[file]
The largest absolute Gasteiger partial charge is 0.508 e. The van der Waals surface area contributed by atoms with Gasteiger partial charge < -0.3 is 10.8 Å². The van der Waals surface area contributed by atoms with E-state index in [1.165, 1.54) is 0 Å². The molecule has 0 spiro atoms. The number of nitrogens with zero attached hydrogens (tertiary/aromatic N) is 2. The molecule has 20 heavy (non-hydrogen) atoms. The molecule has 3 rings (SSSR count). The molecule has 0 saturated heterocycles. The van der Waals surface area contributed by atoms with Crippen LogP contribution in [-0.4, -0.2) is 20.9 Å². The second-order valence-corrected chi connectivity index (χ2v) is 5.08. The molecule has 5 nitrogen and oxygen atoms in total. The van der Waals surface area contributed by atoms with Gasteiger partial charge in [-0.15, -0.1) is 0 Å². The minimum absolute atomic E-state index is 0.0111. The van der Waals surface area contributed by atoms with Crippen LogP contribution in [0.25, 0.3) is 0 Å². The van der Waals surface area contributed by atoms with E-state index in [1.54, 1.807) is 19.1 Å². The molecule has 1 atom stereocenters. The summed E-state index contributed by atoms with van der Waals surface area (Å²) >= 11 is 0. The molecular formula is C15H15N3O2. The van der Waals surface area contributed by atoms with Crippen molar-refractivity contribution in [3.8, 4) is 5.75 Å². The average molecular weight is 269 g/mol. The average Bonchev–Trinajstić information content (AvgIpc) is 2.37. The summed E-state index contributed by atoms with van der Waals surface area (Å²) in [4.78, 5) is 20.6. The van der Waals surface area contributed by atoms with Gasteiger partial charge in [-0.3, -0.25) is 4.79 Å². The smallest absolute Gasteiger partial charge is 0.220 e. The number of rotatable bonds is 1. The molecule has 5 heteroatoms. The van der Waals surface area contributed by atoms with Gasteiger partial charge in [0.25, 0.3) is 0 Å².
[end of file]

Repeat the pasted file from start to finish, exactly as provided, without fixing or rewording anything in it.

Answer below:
The largest absolute Gasteiger partial charge is 0.508 e. The van der Waals surface area contributed by atoms with Gasteiger partial charge < -0.3 is 10.8 Å². The van der Waals surface area contributed by atoms with E-state index in [1.165, 1.54) is 0 Å². The molecule has 0 spiro atoms. The number of nitrogens with zero attached hydrogens (tertiary/aromatic N) is 2. The molecule has 20 heavy (non-hydrogen) atoms. The molecule has 3 rings (SSSR count). The molecule has 0 saturated heterocycles. The van der Waals surface area contributed by atoms with Crippen LogP contribution in [-0.4, -0.2) is 20.9 Å². The second-order valence-corrected chi connectivity index (χ2v) is 5.08. The molecule has 5 nitrogen and oxygen atoms in total. The van der Waals surface area contributed by atoms with Gasteiger partial charge in [-0.15, -0.1) is 0 Å². The minimum absolute atomic E-state index is 0.0111. The van der Waals surface area contributed by atoms with Crippen LogP contribution in [0.25, 0.3) is 0 Å². The van der Waals surface area contributed by atoms with E-state index in [1.54, 1.807) is 19.1 Å². The molecule has 1 atom stereocenters. The summed E-state index contributed by atoms with van der Waals surface area (Å²) >= 11 is 0. The molecular formula is C15H15N3O2. The van der Waals surface area contributed by atoms with Crippen molar-refractivity contribution in [3.8, 4) is 5.75 Å². The average molecular weight is 269 g/mol. The average Bonchev–Trinajstić information content (AvgIpc) is 2.37. The summed E-state index contributed by atoms with van der Waals surface area (Å²) in [4.78, 5) is 20.6. The van der Waals surface area contributed by atoms with Gasteiger partial charge in [-0.3, -0.25) is 4.79 Å². The smallest absolute Gasteiger partial charge is 0.220 e. The number of rotatable bonds is 1. The molecule has 5 heteroatoms. The van der Waals surface area contributed by atoms with Gasteiger partial charge in [0.25, 0.3) is 0 Å².